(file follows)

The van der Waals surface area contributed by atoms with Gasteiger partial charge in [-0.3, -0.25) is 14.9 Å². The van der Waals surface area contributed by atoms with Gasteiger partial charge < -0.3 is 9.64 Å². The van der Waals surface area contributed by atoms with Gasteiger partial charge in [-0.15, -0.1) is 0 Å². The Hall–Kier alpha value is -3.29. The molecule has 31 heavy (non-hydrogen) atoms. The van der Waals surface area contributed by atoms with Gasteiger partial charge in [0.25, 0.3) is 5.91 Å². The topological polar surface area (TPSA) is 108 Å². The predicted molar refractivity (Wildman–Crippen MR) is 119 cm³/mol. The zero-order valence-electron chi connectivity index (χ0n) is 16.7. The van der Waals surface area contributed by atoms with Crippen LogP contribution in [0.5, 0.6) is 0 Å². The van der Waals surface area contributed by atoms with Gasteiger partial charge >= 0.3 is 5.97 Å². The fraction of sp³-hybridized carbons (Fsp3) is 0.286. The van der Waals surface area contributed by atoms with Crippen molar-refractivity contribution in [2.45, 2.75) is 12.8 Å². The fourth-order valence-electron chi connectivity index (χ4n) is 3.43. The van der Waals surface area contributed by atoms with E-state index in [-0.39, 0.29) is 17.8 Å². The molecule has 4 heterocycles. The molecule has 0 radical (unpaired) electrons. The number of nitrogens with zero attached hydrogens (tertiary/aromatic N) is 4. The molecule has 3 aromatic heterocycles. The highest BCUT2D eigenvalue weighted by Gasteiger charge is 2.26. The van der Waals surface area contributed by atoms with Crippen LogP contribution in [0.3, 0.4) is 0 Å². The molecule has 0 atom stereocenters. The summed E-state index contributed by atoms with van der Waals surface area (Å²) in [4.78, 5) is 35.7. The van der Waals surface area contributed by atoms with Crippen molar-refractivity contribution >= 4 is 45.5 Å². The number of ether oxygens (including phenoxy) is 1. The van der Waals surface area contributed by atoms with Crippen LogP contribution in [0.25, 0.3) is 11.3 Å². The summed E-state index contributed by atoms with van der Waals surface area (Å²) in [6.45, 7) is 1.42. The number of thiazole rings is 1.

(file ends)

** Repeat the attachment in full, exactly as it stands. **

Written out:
The van der Waals surface area contributed by atoms with Gasteiger partial charge in [-0.3, -0.25) is 14.9 Å². The van der Waals surface area contributed by atoms with Gasteiger partial charge < -0.3 is 9.64 Å². The van der Waals surface area contributed by atoms with Gasteiger partial charge in [-0.15, -0.1) is 0 Å². The Hall–Kier alpha value is -3.29. The molecule has 31 heavy (non-hydrogen) atoms. The van der Waals surface area contributed by atoms with Gasteiger partial charge in [0.25, 0.3) is 5.91 Å². The topological polar surface area (TPSA) is 108 Å². The predicted molar refractivity (Wildman–Crippen MR) is 119 cm³/mol. The zero-order valence-electron chi connectivity index (χ0n) is 16.7. The van der Waals surface area contributed by atoms with Crippen LogP contribution in [0.5, 0.6) is 0 Å². The van der Waals surface area contributed by atoms with Gasteiger partial charge >= 0.3 is 5.97 Å². The fraction of sp³-hybridized carbons (Fsp3) is 0.286. The van der Waals surface area contributed by atoms with Crippen molar-refractivity contribution in [2.45, 2.75) is 12.8 Å². The fourth-order valence-electron chi connectivity index (χ4n) is 3.43. The van der Waals surface area contributed by atoms with E-state index in [-0.39, 0.29) is 17.8 Å². The molecule has 4 heterocycles. The molecule has 0 radical (unpaired) electrons. The number of nitrogens with zero attached hydrogens (tertiary/aromatic N) is 4. The molecule has 3 aromatic heterocycles. The highest BCUT2D eigenvalue weighted by Gasteiger charge is 2.26. The van der Waals surface area contributed by atoms with Crippen LogP contribution in [0.3, 0.4) is 0 Å². The molecule has 0 atom stereocenters. The summed E-state index contributed by atoms with van der Waals surface area (Å²) in [4.78, 5) is 35.7. The van der Waals surface area contributed by atoms with Crippen molar-refractivity contribution >= 4 is 45.5 Å². The number of ether oxygens (including phenoxy) is 1. The van der Waals surface area contributed by atoms with Crippen LogP contribution in [0.25, 0.3) is 11.3 Å². The summed E-state index contributed by atoms with van der Waals surface area (Å²) in [6.45, 7) is 1.42. The number of thiazole rings is 1.